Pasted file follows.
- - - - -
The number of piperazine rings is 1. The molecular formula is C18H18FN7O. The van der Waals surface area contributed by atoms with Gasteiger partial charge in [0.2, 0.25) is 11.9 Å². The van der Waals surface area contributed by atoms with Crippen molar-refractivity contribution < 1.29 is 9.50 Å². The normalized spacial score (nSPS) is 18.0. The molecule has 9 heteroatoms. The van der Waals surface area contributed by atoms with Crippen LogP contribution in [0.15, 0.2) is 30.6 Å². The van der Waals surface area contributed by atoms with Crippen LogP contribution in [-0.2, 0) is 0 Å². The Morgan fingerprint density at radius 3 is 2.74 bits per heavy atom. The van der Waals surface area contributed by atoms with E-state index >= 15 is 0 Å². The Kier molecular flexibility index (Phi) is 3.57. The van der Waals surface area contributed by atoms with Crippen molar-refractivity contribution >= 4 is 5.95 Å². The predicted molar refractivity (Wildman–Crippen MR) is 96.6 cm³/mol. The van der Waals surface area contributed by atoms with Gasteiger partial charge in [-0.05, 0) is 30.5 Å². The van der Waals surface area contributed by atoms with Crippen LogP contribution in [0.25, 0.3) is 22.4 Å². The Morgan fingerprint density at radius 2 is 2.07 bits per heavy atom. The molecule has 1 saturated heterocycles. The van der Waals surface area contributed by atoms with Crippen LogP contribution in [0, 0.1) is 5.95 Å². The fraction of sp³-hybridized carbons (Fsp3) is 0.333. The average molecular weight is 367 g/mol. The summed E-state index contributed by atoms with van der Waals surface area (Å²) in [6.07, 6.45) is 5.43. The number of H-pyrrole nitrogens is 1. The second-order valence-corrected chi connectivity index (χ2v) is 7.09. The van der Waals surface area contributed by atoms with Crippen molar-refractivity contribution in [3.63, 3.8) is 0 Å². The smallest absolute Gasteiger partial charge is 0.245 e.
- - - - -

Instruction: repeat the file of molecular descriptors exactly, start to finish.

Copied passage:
The number of piperazine rings is 1. The molecular formula is C18H18FN7O. The van der Waals surface area contributed by atoms with Gasteiger partial charge in [0.2, 0.25) is 11.9 Å². The van der Waals surface area contributed by atoms with Crippen molar-refractivity contribution < 1.29 is 9.50 Å². The normalized spacial score (nSPS) is 18.0. The molecule has 9 heteroatoms. The van der Waals surface area contributed by atoms with Crippen LogP contribution in [0.15, 0.2) is 30.6 Å². The van der Waals surface area contributed by atoms with Crippen LogP contribution in [-0.2, 0) is 0 Å². The Morgan fingerprint density at radius 3 is 2.74 bits per heavy atom. The van der Waals surface area contributed by atoms with E-state index >= 15 is 0 Å². The Kier molecular flexibility index (Phi) is 3.57. The van der Waals surface area contributed by atoms with Crippen molar-refractivity contribution >= 4 is 5.95 Å². The predicted molar refractivity (Wildman–Crippen MR) is 96.6 cm³/mol. The van der Waals surface area contributed by atoms with Gasteiger partial charge in [-0.05, 0) is 30.5 Å². The van der Waals surface area contributed by atoms with Crippen LogP contribution in [0.25, 0.3) is 22.4 Å². The Morgan fingerprint density at radius 2 is 2.07 bits per heavy atom. The molecule has 1 saturated heterocycles. The van der Waals surface area contributed by atoms with Crippen LogP contribution in [0, 0.1) is 5.95 Å². The fraction of sp³-hybridized carbons (Fsp3) is 0.333. The average molecular weight is 367 g/mol. The summed E-state index contributed by atoms with van der Waals surface area (Å²) in [6.07, 6.45) is 5.43. The number of H-pyrrole nitrogens is 1. The second-order valence-corrected chi connectivity index (χ2v) is 7.09. The van der Waals surface area contributed by atoms with Crippen molar-refractivity contribution in [3.63, 3.8) is 0 Å². The smallest absolute Gasteiger partial charge is 0.245 e.